Nearly a billion people are in need of eye care but cannot afford it. These initiatives help people with poor eyesight. They all have a huge leverage effect – possibly also thanks to you.
Today, a pair of spectacle frames cost less than a dollar, and an eye exam is not that difficult to make. Nevertheless, more than a billion people across the globe does not have the glasses they actually need, simply because they are not offered or not offered at an affordable price. The challenge is to develop a business model that reaches people at the bottom of the income pyramid. This is exactly what these two social enterprises are doing. The rationale: to blend donations and, to a lesser extent, market revenues to enable everyone to get the pair of glasses she or he needs.
The US-based non-profit Vision Spring is celebrating its 20th anniversary this year and has grown into a highly professional organisation active in 26 countries around the globe. Vision Spring develops systems for people with low incomes to access eye examinations and glasses, working with a wide range of doctors and local distributors. With success: almost 7 million pairs of glasses have been distributed or sold at subsidised prices. The organisation estimates the social impact at well over one billion US dollars. Every dollar donated would spark more than 40 times the positive impact. Because everyone* benefits from better vision every day.
The non-profit OneDollarGlasses from Erlangen, Germany, is the little sister of Vision Spring in terms of size. The organisation has leaner structures and works even more at the grassroots level. For example, OneDollarGlasses has developed a process for local people to make their own frames locally. The aspect of creating jobs for people in the target regions through a social franchise model is an integral part of OneDollarGlasses’s work.
The material costs of the OneDollarGlasses are around one US dollar.
The goal: basic optical care for all.
Eye surgeries for everyone
Cataract is an eye disease that can be cured with routine surgery today at a manageable cost. If they are not performed, blindness is imminent. These three organisations are doing great things to provide eye surgery to people regardless of their income.
Aravind Eye Care
The Indian eye clinic chain Aravind was the first to realise that standard surgeries like cataract can be standardised or automated to the maximum. This not only ensures high quality but also reduces costs so that more people can afford the surgery. In addition, Aravind introduced the principle early on that each patient pays according to their income. In this way, wealthy people pay more and thus also pay for the treatment of low-income patients.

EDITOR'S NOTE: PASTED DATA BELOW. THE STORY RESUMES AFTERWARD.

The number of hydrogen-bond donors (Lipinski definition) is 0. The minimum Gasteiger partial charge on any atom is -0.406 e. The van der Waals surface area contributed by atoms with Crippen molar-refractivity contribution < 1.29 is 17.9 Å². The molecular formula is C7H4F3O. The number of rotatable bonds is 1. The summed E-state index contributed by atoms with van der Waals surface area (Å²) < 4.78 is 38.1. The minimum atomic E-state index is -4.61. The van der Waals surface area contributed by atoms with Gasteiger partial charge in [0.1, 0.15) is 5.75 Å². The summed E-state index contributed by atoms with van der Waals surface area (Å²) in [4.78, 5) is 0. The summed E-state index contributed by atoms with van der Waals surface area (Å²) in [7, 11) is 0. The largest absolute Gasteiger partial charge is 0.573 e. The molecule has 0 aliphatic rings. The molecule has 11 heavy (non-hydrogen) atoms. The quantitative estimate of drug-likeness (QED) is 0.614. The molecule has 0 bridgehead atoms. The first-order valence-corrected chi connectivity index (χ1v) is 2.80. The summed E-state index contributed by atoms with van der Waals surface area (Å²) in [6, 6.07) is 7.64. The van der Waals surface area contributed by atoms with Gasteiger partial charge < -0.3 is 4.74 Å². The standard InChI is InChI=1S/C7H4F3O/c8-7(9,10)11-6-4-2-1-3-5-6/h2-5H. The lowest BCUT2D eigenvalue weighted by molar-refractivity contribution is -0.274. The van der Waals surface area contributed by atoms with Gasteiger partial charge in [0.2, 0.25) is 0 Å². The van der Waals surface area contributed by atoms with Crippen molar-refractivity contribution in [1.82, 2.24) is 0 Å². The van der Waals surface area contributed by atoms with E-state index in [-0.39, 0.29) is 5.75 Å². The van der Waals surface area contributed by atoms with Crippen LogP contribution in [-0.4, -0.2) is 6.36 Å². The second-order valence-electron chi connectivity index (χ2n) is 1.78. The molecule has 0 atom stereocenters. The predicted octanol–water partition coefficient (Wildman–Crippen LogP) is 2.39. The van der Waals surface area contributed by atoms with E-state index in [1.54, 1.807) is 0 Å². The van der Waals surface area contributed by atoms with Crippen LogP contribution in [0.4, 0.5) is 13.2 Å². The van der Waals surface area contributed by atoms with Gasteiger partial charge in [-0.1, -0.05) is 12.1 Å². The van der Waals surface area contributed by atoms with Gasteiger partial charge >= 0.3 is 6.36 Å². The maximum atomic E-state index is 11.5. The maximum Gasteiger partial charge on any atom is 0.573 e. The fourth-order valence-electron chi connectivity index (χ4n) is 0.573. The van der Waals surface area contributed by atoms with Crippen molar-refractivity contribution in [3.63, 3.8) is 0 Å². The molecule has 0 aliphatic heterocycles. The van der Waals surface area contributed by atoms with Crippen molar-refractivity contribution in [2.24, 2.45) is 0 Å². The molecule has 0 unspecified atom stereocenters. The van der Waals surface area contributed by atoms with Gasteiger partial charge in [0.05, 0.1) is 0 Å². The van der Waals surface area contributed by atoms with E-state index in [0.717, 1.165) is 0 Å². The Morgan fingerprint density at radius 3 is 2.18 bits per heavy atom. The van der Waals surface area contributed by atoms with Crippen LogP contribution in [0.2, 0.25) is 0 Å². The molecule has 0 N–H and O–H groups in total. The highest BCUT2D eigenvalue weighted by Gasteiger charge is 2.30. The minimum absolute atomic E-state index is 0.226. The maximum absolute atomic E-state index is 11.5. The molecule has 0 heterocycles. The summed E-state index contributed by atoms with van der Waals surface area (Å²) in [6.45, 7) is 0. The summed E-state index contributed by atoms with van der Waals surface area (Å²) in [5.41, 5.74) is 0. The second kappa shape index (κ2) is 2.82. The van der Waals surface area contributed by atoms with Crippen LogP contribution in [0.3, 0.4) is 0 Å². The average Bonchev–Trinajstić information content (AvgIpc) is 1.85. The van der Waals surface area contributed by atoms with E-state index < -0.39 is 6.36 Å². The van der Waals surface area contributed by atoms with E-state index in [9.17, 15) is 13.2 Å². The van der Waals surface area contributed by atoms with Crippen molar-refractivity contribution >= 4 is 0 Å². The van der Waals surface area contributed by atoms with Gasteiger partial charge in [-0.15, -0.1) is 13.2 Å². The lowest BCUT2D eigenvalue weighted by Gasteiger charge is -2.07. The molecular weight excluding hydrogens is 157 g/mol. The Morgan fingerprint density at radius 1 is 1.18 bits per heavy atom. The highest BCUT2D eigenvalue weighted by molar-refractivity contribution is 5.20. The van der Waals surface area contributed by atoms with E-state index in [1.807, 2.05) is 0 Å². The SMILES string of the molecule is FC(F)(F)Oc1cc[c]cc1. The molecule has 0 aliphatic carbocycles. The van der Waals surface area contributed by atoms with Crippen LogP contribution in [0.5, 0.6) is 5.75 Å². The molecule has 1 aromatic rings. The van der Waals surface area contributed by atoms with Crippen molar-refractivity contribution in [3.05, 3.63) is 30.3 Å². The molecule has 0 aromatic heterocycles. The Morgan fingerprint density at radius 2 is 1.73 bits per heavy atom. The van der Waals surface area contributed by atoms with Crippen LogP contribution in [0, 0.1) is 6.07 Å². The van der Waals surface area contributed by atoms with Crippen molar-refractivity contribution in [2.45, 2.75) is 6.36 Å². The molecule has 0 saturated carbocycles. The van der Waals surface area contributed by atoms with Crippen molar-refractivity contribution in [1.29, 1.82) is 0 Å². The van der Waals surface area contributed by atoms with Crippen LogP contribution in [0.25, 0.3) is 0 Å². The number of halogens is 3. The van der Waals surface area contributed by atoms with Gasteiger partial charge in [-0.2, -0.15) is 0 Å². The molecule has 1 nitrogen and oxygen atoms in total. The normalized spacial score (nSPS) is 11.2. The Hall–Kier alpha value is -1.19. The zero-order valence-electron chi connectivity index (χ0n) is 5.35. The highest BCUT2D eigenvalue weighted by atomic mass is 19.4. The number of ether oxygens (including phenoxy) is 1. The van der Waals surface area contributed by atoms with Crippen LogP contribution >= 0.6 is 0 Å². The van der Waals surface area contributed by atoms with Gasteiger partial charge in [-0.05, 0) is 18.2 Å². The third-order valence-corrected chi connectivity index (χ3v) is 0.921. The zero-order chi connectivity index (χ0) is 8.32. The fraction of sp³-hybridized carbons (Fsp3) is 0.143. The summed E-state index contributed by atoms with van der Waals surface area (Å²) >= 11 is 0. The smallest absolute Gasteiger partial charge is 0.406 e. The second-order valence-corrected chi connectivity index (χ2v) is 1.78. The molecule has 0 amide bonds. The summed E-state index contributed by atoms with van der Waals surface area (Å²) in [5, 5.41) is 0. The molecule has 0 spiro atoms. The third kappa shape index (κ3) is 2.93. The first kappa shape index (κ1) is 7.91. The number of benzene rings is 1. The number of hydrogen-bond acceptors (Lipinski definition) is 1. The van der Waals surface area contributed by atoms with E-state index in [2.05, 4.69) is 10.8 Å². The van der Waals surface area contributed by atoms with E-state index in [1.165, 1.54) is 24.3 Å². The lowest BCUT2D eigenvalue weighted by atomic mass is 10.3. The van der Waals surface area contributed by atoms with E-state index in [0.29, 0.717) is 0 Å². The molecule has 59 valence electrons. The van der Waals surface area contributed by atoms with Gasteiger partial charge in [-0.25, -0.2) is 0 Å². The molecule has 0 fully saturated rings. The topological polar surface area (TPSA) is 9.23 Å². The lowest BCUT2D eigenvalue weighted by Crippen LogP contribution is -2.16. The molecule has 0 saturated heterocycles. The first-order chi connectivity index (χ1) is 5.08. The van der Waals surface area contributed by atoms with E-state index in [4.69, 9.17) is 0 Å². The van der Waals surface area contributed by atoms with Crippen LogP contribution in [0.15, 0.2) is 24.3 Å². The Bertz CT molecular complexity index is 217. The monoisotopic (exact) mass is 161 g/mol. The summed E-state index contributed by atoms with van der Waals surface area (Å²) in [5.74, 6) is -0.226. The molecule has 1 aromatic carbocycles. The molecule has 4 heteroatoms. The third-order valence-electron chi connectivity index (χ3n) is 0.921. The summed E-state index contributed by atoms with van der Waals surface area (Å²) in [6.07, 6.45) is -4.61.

The Magrabi Foundation, based in Cairo, works as a social enterprise. For its eye surgeries, it benefits from the know-how and experience of the renowned Magrabi eye clinic chain, which has a strong presence in the Arab region. The Magrabi Foundation works with “eye leaders” who go into the villages and establishes a number of satellite clinics in rural areas. Larger surgeries are performed at the headquarters in Cairo. Here, too, the “pay as much as you can” principle applies.
Christoffels Blinden Mission (CBM)
The non-profit organisation CBM from the tranquil town of Bensheim an der Bergstraße in Southern Germany is one of the major international players in the field of eye care worldwide. CBM has already financed more than 15 million cataract operations worldwide, manages more than 500 projects worldwide and cooperates with all relevant institutions, including Aravind and Magrabi.
In addition to increasing the number of operations, CBM concentrates above all
on the education and training of doctors and nurses.
Engage for a good cause: Buy & Give or Recycle
It doesn’t always have to be a monetary donation. Here are two ways to get involved with Eyecare:
The eyewear manufacturer DIFF has made the principle “Buy one – Give one” its guiding principle of action. In doing so, it is doing what TOMS Shoes introduced early on for its industry and what the German startup Share implements for cereal bars, water & co. With the purchase of a pair of glasses, DIFF sponsors a pair of glasses for someone who cannot afford them. The company cooperates with non-profits like Eyes on Africa.
Eyeglass Recycling Centers
Why make new glasses when many go to waste. Opticians or local initiatives in many places around the world accept old glasses, which are then recycled and made available to people with visual impairments. One player is the Lions Clubs, which have set up their own centres in various countries to refurbish glasses.
The Lions Clubs International Eyeglass Recycling Centres
provide recycled eyeglasses free of charge to people in developing countries.
These two foundations were initiated by the Italian company Luxottica and the French company Essilor and have developed great charisma. The companies are two of the world’s largest manufacturers of spectacle frames and lenses respectively. Of note: the companies merged in 2018. To what extent this will affect the engagement remains to be seen.
Essilor Vision Foundation
TheEssilor Vision Foundation is particularly involved in the high-revenue markets of the USA, China and South-East Asia, and carries out programmes together with the World Health Organisation, among others. Unlike OneSight, the Essilor Vision Foundation is still integrated into the company and closely linked to its own employee engagement initiatives.
A 12-year-old OneSight vision center patient in Baoji, China,
learns in school with the help of her new glasses.
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